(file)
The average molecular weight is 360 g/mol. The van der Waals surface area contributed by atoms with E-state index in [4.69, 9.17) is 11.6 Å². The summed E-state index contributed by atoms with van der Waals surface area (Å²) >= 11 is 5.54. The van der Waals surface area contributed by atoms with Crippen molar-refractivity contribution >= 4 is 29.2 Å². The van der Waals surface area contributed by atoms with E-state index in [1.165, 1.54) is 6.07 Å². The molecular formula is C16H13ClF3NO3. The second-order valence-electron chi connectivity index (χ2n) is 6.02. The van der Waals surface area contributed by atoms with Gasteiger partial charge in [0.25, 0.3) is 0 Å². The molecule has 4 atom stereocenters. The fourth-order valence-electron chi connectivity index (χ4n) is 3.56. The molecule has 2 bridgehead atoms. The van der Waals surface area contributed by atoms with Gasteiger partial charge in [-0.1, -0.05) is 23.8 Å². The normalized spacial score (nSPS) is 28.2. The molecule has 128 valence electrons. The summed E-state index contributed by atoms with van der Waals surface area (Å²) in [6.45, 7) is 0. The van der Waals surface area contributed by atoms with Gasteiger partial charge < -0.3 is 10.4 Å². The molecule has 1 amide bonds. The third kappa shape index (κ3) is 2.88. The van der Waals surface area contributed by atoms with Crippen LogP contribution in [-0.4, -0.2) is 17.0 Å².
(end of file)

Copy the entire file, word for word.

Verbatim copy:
The average molecular weight is 360 g/mol. The van der Waals surface area contributed by atoms with E-state index in [4.69, 9.17) is 11.6 Å². The summed E-state index contributed by atoms with van der Waals surface area (Å²) >= 11 is 5.54. The van der Waals surface area contributed by atoms with Crippen molar-refractivity contribution >= 4 is 29.2 Å². The van der Waals surface area contributed by atoms with E-state index in [1.165, 1.54) is 6.07 Å². The molecular formula is C16H13ClF3NO3. The second-order valence-electron chi connectivity index (χ2n) is 6.02. The van der Waals surface area contributed by atoms with Gasteiger partial charge in [0.25, 0.3) is 0 Å². The molecule has 4 atom stereocenters. The fourth-order valence-electron chi connectivity index (χ4n) is 3.56. The molecule has 2 bridgehead atoms. The van der Waals surface area contributed by atoms with Gasteiger partial charge in [-0.1, -0.05) is 23.8 Å². The normalized spacial score (nSPS) is 28.2. The molecule has 128 valence electrons. The summed E-state index contributed by atoms with van der Waals surface area (Å²) in [6.45, 7) is 0. The van der Waals surface area contributed by atoms with Gasteiger partial charge < -0.3 is 10.4 Å². The molecule has 1 amide bonds. The third kappa shape index (κ3) is 2.88. The van der Waals surface area contributed by atoms with Crippen LogP contribution in [-0.4, -0.2) is 17.0 Å².